Swarm'd and were straiten'd; till, the signal Built like a temple, where pilasters round

given, Were set, and Doric pillars overlaid

Behold a wonder ! They but now wno seem'd With golden architrave ; nor did there want In bigness to surpass Earth's giant sons,: Cornice or frieze, with bossy sculptures graven: Now less than smallest dwarfs, in narrow room The roof was fretted gold. Not Babylon,

Throng numberless, like that pygmean race Nor great Alcairo, such magnificence

Beyond the Indian mount; or faery elves, Equallid in all their glories, to enshrine

Whose midnight revels, by a forest side Belus or Sérapis their gods, or seat

Or fountain, some belated peasant sees, Their kings, when Egypt with Assyria strove Or dreams he sees, while over-head the Moon In wealth and luxury. The ascending pile Sits arbitress, and nearer to the Earth Stood fix'd her stately heighth : and straight the Wheels her pale course; they, on their mirth doors,

and dance Opening their brazen folds, discover, wide

Intent, with jocund music charm his ear; Within, her ample spaces, o'er the smooth

At once with joy and fear his heart rebounds. And level pavement ; from the arched roof Thus incorporeal spirits to smallest forms[large, Pendent by subtle magic many a row

Reduc'd their shapes immense, and were at Of starry lamps and blazing cressets, fed

Though without number still, amidst the hall With Naphtha and Asphaltus, yielded light

Of that infernal court. But far within, As from a sky. The hasty multitude

And in their own dimensions, like themselves, Admiring enter'd ; and the work some praise,

The great seraphic lords and cherubim And some the architect, his hand was known In close recess and secret conclave sat ; In Heaven by many a tower'd structure high, A thousand demi-gods on golden seats, Where scepter'd angels held their residence, Frequent anıl full. After short silence then, And sat as princes ; whom the supreme king And summons read, the great consult began. Exalted to such power, and gave to rule, Each in his hierarchy, the orders bright. Nor was his name unheard, or unador'd, In ancient Greece; and in Ausonian land Men call’d him Mulciber; and how he fell

PARADISE LOST.
From Heaven, they. fabled, thrown by angry

BOOK II.
Sheer o'er the crystal battlements : from morn
To noon he fell, from noon to dewy eve,

THE ARGUMENT.
A summer's day; and with the setting Sun
Dropt from the zenith like a falling star,

The consultation began, Satan debates whether On Lemnos the Ægean isle : thus they relate, another battle be to be hazarded for the recovery Erring; for he with this rebellious rout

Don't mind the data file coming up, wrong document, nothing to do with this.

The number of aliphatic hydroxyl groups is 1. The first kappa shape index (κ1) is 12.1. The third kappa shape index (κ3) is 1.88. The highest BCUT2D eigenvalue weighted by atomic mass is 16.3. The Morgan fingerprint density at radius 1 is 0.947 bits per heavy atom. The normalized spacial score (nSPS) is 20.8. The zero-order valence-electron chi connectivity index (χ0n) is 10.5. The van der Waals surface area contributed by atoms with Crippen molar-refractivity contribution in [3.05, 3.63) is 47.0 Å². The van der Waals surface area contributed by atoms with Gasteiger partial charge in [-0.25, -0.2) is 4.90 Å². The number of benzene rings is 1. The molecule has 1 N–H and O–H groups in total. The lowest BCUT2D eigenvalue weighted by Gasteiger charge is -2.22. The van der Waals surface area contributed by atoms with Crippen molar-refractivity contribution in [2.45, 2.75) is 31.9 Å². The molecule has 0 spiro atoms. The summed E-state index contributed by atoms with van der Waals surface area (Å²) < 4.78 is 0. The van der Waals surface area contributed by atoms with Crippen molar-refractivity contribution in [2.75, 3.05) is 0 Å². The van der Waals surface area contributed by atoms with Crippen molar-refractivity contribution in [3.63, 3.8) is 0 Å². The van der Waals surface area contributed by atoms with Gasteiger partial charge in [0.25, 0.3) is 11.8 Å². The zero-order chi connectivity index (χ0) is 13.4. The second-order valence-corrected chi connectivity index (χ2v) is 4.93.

of Heaven : Some advise it, others dissuade : Fell long before ; nor aught avail'd him now

A third proposal is preferred, mentioned beTo have built in Heaven high towers ; nor did | fure by Satan, to search the truth of that prohe 'scape

phecy or tradition in Heaven concerning anoBy all his engines, but was headlong sent

ther world, and another kind of creature equal With his industrious crew, to build in Hell.

or not much inferior to theurselves about this

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time to be created. Their donbt, who shall be More unexpert, I boast not: them let those sent on this difficult search ; Satan their chief Contrive why peed, or when they need, not undertakes alone the voyage, is honoured and

now. applauded. The council thus ended, the rest For, while they sit contriving, shall the rest, betake them several ways, and to several em- Millions that stand in arms, and longing wait ployments, as their inclinations lead them, to The signal to ascend, sit lingering here entertain thetime till Satan return. He pas- Heaven's fugitives, and for their dwelling place. ses on his journey to Hell gates; finds them Accept this dark opprobrious den of shame, shut, and who sat there to guard them ; by The prison of his tyranny who reigns whom at length they are opened, and discover By our delay? No, let us rather choose, to him the great gulf between Hell and Hea | Arm’d with Hell flames and fury, all at once, ven; with what difficulty he passes through, O'er Heaven's high towers to force resistless directed by Chaos, the power of that place,